(Reuters) - U.S. law enforcement authorities on Friday were seeking six teenagers from Burundi who went missing after a robotics competition in Washington, two of whom had been spotted crossing the border into Canada.
The teens, aged 16 to 18, were last seen Tuesday after the FIRST Global Robotics Challenge, Washington, D.C., police said.
"We have been in touch with the Metropolitan Police Department; they told us that they are doing what they can to find those teens," Benjamin Manirakiza, first counselor in the Burundi Embassy in Washington, said in a phone interview on Friday. "We have confidence in the capacity of the police."
A Washington police spokeswoman said the teenagers' disappearance was still under investigation on Friday, and declined to say what U.S. state they were spotted crossing from.
The teens left their hotel room key cards in a chaperone's bag, but took their clothes with them when they left, according to FIRST Global, the U.S. non-profit that organized the competition.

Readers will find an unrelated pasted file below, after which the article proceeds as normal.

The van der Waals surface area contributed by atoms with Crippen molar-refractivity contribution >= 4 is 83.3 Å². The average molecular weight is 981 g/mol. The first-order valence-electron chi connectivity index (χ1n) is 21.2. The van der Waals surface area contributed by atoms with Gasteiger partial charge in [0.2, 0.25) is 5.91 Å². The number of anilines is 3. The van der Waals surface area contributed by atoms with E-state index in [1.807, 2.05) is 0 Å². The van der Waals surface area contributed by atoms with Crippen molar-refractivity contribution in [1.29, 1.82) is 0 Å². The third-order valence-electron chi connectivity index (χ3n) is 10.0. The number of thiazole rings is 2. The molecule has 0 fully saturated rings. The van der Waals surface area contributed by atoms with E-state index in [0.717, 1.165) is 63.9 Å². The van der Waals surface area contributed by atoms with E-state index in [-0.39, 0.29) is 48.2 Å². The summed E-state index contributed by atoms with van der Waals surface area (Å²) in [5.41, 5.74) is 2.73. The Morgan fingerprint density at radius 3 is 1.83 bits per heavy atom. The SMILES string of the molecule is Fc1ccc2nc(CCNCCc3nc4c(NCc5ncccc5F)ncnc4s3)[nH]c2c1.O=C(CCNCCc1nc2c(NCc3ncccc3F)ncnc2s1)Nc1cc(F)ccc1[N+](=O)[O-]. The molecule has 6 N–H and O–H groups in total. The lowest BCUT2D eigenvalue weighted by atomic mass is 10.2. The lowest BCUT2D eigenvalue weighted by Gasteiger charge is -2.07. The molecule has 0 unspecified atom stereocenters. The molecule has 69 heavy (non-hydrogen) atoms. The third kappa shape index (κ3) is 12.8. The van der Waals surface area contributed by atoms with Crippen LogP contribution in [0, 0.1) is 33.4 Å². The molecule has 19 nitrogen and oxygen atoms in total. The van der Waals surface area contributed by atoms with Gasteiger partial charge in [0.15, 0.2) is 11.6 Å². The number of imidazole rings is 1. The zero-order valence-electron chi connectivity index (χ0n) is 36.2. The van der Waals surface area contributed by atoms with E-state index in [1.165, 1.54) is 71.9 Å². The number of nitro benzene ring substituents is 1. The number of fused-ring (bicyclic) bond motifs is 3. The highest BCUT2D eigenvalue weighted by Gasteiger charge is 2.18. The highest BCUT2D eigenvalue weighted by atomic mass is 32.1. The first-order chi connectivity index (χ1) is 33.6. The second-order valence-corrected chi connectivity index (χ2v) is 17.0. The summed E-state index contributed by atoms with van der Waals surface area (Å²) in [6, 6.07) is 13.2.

Police have said they do not believe foul play was involved.
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Two of the teens - Audrey Mwamikazi, 17, and 16-year-old Don Ingabire - were spotted crossing the United States border into Canada. The other missing Burundians were named as Nice Munezero, 17; Kevin Sabumukiza, 17; Richard Irakoze, 18; and Aristide Irambona, 18.
Officials at Canada's Border Services Agency, the immigration and refugee ministry and the Burundian embassy in Ottawa, said they had no information on the teens' whereabouts.
The Royal Canadian Mounted Police declined to comment on the teens' whereabouts and said that anyone who crossed the border illegally would be returned to border services.
"Crossing the Canadian border without reporting at a port of entry is illegal," said spokeswoman Annie Deslile, in an e-mail. "If the individual who has illegally entered between ports of entry claims to be a refugee, he/she is then transported to a port of entry."
A spokeswoman for U.S. Customs and Border Protection said the agency had no information about the missing teens.
High school students from more than 150 countries took part in the competition. An all-girl squad from Afghanistan drew worldwide attention when President Donald Trump intervened after they were denied U.S. visas.
Burundi has long been plagued by civil war and other violence. Fighting has killed at least 700 people and forced 400,000 from their homes since April 2015.
(Reporting by Scott Malone in Boston and Anna Mehler Paperny in Toronto; Editing by Bernadette Baum and David Gregorio)